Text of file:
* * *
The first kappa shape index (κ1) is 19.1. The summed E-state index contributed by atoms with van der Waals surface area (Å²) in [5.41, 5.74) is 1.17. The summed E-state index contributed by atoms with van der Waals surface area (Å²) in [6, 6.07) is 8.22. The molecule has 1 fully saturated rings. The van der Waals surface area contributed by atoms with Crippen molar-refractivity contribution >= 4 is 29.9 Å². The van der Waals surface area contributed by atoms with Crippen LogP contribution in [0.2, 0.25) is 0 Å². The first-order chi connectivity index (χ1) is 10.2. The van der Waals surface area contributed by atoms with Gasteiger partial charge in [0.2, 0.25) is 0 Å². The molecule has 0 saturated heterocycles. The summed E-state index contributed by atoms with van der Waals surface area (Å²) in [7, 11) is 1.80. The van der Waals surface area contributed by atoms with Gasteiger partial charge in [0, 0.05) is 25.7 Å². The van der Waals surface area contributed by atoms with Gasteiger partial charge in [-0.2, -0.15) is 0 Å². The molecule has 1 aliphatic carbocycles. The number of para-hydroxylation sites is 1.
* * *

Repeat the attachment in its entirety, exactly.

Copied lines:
The first kappa shape index (κ1) is 19.1. The summed E-state index contributed by atoms with van der Waals surface area (Å²) in [5.41, 5.74) is 1.17. The summed E-state index contributed by atoms with van der Waals surface area (Å²) in [6, 6.07) is 8.22. The molecule has 1 fully saturated rings. The van der Waals surface area contributed by atoms with Crippen molar-refractivity contribution >= 4 is 29.9 Å². The van der Waals surface area contributed by atoms with Crippen LogP contribution in [0.2, 0.25) is 0 Å². The first-order chi connectivity index (χ1) is 10.2. The van der Waals surface area contributed by atoms with Gasteiger partial charge in [0.2, 0.25) is 0 Å². The molecule has 0 saturated heterocycles. The summed E-state index contributed by atoms with van der Waals surface area (Å²) in [7, 11) is 1.80. The van der Waals surface area contributed by atoms with Gasteiger partial charge in [0, 0.05) is 25.7 Å². The van der Waals surface area contributed by atoms with Gasteiger partial charge in [-0.2, -0.15) is 0 Å². The molecule has 1 aliphatic carbocycles. The number of para-hydroxylation sites is 1.